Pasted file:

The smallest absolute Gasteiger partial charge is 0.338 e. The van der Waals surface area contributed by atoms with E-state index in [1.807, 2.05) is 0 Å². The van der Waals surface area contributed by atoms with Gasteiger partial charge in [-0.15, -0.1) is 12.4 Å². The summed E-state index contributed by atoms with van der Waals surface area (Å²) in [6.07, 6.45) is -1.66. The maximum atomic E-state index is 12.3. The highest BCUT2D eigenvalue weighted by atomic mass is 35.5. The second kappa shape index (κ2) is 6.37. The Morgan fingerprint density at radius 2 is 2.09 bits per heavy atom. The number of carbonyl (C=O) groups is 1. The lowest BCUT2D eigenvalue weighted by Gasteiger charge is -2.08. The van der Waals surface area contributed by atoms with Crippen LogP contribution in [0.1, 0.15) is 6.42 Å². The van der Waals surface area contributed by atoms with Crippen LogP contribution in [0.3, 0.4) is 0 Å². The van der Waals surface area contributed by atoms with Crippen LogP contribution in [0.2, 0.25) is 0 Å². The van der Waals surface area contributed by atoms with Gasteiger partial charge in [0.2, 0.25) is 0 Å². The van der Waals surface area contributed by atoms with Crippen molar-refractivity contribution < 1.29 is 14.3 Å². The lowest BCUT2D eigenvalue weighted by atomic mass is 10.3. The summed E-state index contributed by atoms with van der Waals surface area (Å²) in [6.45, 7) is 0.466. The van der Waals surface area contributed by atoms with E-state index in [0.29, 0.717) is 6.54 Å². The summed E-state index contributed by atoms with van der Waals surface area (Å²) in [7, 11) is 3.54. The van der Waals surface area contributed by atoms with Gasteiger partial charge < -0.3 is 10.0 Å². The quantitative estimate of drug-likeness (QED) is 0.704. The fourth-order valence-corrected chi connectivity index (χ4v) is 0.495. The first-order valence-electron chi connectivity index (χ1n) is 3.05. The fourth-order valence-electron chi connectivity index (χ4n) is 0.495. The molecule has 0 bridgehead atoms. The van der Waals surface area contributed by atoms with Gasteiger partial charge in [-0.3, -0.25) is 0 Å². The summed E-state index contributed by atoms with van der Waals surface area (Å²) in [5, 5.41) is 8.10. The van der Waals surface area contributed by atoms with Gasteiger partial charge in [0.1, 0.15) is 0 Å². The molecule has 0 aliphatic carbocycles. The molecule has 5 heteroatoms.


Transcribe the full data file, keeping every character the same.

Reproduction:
The smallest absolute Gasteiger partial charge is 0.338 e. The van der Waals surface area contributed by atoms with E-state index in [1.807, 2.05) is 0 Å². The van der Waals surface area contributed by atoms with Gasteiger partial charge in [-0.15, -0.1) is 12.4 Å². The summed E-state index contributed by atoms with van der Waals surface area (Å²) in [6.07, 6.45) is -1.66. The maximum atomic E-state index is 12.3. The highest BCUT2D eigenvalue weighted by atomic mass is 35.5. The second kappa shape index (κ2) is 6.37. The Morgan fingerprint density at radius 2 is 2.09 bits per heavy atom. The number of carbonyl (C=O) groups is 1. The lowest BCUT2D eigenvalue weighted by Gasteiger charge is -2.08. The van der Waals surface area contributed by atoms with Crippen LogP contribution in [0.1, 0.15) is 6.42 Å². The van der Waals surface area contributed by atoms with Crippen LogP contribution in [0.3, 0.4) is 0 Å². The van der Waals surface area contributed by atoms with Crippen LogP contribution in [0.2, 0.25) is 0 Å². The van der Waals surface area contributed by atoms with Gasteiger partial charge in [0.2, 0.25) is 0 Å². The van der Waals surface area contributed by atoms with Crippen molar-refractivity contribution < 1.29 is 14.3 Å². The lowest BCUT2D eigenvalue weighted by atomic mass is 10.3. The summed E-state index contributed by atoms with van der Waals surface area (Å²) in [6.45, 7) is 0.466. The van der Waals surface area contributed by atoms with E-state index in [0.29, 0.717) is 6.54 Å². The summed E-state index contributed by atoms with van der Waals surface area (Å²) in [7, 11) is 3.54. The van der Waals surface area contributed by atoms with Gasteiger partial charge < -0.3 is 10.0 Å². The quantitative estimate of drug-likeness (QED) is 0.704. The fourth-order valence-corrected chi connectivity index (χ4v) is 0.495. The first-order valence-electron chi connectivity index (χ1n) is 3.05. The fourth-order valence-electron chi connectivity index (χ4n) is 0.495. The molecule has 0 bridgehead atoms. The van der Waals surface area contributed by atoms with Gasteiger partial charge in [-0.3, -0.25) is 0 Å². The summed E-state index contributed by atoms with van der Waals surface area (Å²) in [5, 5.41) is 8.10. The van der Waals surface area contributed by atoms with Gasteiger partial charge in [0.1, 0.15) is 0 Å². The molecule has 0 aliphatic carbocycles. The molecule has 5 heteroatoms.